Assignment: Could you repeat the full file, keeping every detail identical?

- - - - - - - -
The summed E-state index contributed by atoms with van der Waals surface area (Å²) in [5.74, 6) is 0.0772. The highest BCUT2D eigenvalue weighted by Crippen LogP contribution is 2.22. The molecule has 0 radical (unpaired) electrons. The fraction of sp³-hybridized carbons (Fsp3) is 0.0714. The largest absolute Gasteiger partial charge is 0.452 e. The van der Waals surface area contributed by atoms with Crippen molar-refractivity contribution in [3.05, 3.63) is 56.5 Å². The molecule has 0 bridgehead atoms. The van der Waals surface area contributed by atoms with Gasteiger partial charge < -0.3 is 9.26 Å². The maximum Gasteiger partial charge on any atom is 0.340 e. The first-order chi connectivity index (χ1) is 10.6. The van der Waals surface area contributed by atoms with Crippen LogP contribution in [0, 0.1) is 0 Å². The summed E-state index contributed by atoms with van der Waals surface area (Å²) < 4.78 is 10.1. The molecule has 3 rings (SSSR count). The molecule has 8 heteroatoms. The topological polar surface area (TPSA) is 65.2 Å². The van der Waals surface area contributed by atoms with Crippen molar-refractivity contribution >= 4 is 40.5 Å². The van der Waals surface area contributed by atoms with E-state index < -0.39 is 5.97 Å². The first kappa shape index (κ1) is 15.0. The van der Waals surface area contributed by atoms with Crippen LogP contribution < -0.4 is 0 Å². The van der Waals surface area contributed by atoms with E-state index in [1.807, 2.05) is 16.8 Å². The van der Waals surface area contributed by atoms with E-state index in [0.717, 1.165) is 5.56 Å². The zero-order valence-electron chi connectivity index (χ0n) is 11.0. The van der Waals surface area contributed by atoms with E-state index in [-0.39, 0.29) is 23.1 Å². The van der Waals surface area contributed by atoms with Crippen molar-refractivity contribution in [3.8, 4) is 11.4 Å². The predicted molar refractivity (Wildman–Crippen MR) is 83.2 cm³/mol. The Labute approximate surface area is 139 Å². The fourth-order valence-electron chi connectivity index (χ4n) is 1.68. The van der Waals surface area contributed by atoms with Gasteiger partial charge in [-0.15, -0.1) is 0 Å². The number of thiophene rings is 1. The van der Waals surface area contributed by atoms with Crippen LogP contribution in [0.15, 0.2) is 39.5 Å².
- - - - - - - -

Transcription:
The summed E-state index contributed by atoms with van der Waals surface area (Å²) in [5.74, 6) is 0.0772. The highest BCUT2D eigenvalue weighted by Crippen LogP contribution is 2.22. The molecule has 0 radical (unpaired) electrons. The fraction of sp³-hybridized carbons (Fsp3) is 0.0714. The largest absolute Gasteiger partial charge is 0.452 e. The van der Waals surface area contributed by atoms with Crippen molar-refractivity contribution in [3.05, 3.63) is 56.5 Å². The molecule has 0 bridgehead atoms. The van der Waals surface area contributed by atoms with Gasteiger partial charge < -0.3 is 9.26 Å². The maximum Gasteiger partial charge on any atom is 0.340 e. The first-order chi connectivity index (χ1) is 10.6. The van der Waals surface area contributed by atoms with Crippen LogP contribution in [0, 0.1) is 0 Å². The summed E-state index contributed by atoms with van der Waals surface area (Å²) < 4.78 is 10.1. The molecule has 3 rings (SSSR count). The molecule has 8 heteroatoms. The topological polar surface area (TPSA) is 65.2 Å². The van der Waals surface area contributed by atoms with Crippen molar-refractivity contribution >= 4 is 40.5 Å². The van der Waals surface area contributed by atoms with E-state index < -0.39 is 5.97 Å². The first kappa shape index (κ1) is 15.0. The van der Waals surface area contributed by atoms with Crippen LogP contribution < -0.4 is 0 Å². The van der Waals surface area contributed by atoms with E-state index in [1.807, 2.05) is 16.8 Å². The van der Waals surface area contributed by atoms with E-state index in [0.717, 1.165) is 5.56 Å². The zero-order valence-electron chi connectivity index (χ0n) is 11.0. The van der Waals surface area contributed by atoms with E-state index in [-0.39, 0.29) is 23.1 Å². The van der Waals surface area contributed by atoms with Crippen molar-refractivity contribution in [3.8, 4) is 11.4 Å². The predicted molar refractivity (Wildman–Crippen MR) is 83.2 cm³/mol. The Labute approximate surface area is 139 Å². The fourth-order valence-electron chi connectivity index (χ4n) is 1.68. The van der Waals surface area contributed by atoms with Gasteiger partial charge in [-0.15, -0.1) is 0 Å². The number of thiophene rings is 1. The van der Waals surface area contributed by atoms with Crippen LogP contribution in [0.15, 0.2) is 39.5 Å².